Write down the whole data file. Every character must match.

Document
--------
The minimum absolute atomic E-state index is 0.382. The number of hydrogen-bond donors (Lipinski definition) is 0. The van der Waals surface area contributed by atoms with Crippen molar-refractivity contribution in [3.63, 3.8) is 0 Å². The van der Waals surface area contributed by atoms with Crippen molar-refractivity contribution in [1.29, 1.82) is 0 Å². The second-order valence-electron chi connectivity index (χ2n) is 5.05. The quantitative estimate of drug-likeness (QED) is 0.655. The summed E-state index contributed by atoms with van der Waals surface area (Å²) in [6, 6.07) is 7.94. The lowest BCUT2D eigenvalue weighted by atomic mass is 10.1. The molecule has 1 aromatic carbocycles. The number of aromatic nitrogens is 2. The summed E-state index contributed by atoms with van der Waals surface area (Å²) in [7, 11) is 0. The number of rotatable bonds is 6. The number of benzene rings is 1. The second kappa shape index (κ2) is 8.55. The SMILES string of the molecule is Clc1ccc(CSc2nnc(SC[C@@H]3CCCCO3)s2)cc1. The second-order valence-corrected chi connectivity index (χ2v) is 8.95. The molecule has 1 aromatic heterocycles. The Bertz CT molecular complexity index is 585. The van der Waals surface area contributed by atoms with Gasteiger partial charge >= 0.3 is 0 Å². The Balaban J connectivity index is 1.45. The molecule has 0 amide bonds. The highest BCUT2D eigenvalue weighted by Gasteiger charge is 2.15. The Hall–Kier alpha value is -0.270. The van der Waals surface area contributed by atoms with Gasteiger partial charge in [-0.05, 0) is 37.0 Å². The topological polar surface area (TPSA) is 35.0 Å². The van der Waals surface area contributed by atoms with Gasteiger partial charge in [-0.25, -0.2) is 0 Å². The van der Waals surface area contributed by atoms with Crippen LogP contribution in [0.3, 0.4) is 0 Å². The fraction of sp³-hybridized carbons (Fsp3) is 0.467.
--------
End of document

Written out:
The minimum absolute atomic E-state index is 0.382. The number of hydrogen-bond donors (Lipinski definition) is 0. The van der Waals surface area contributed by atoms with Crippen molar-refractivity contribution in [3.63, 3.8) is 0 Å². The van der Waals surface area contributed by atoms with Crippen molar-refractivity contribution in [1.29, 1.82) is 0 Å². The second-order valence-electron chi connectivity index (χ2n) is 5.05. The quantitative estimate of drug-likeness (QED) is 0.655. The summed E-state index contributed by atoms with van der Waals surface area (Å²) in [6, 6.07) is 7.94. The lowest BCUT2D eigenvalue weighted by atomic mass is 10.1. The molecule has 1 aromatic carbocycles. The number of aromatic nitrogens is 2. The summed E-state index contributed by atoms with van der Waals surface area (Å²) in [7, 11) is 0. The number of rotatable bonds is 6. The number of benzene rings is 1. The second kappa shape index (κ2) is 8.55. The SMILES string of the molecule is Clc1ccc(CSc2nnc(SC[C@@H]3CCCCO3)s2)cc1. The second-order valence-corrected chi connectivity index (χ2v) is 8.95. The molecule has 1 aromatic heterocycles. The Bertz CT molecular complexity index is 585. The van der Waals surface area contributed by atoms with Gasteiger partial charge >= 0.3 is 0 Å². The Balaban J connectivity index is 1.45. The molecule has 0 amide bonds. The highest BCUT2D eigenvalue weighted by Gasteiger charge is 2.15. The Hall–Kier alpha value is -0.270. The van der Waals surface area contributed by atoms with Gasteiger partial charge in [-0.05, 0) is 37.0 Å². The topological polar surface area (TPSA) is 35.0 Å². The van der Waals surface area contributed by atoms with Gasteiger partial charge in [-0.25, -0.2) is 0 Å². The van der Waals surface area contributed by atoms with Crippen LogP contribution in [0.3, 0.4) is 0 Å². The fraction of sp³-hybridized carbons (Fsp3) is 0.467.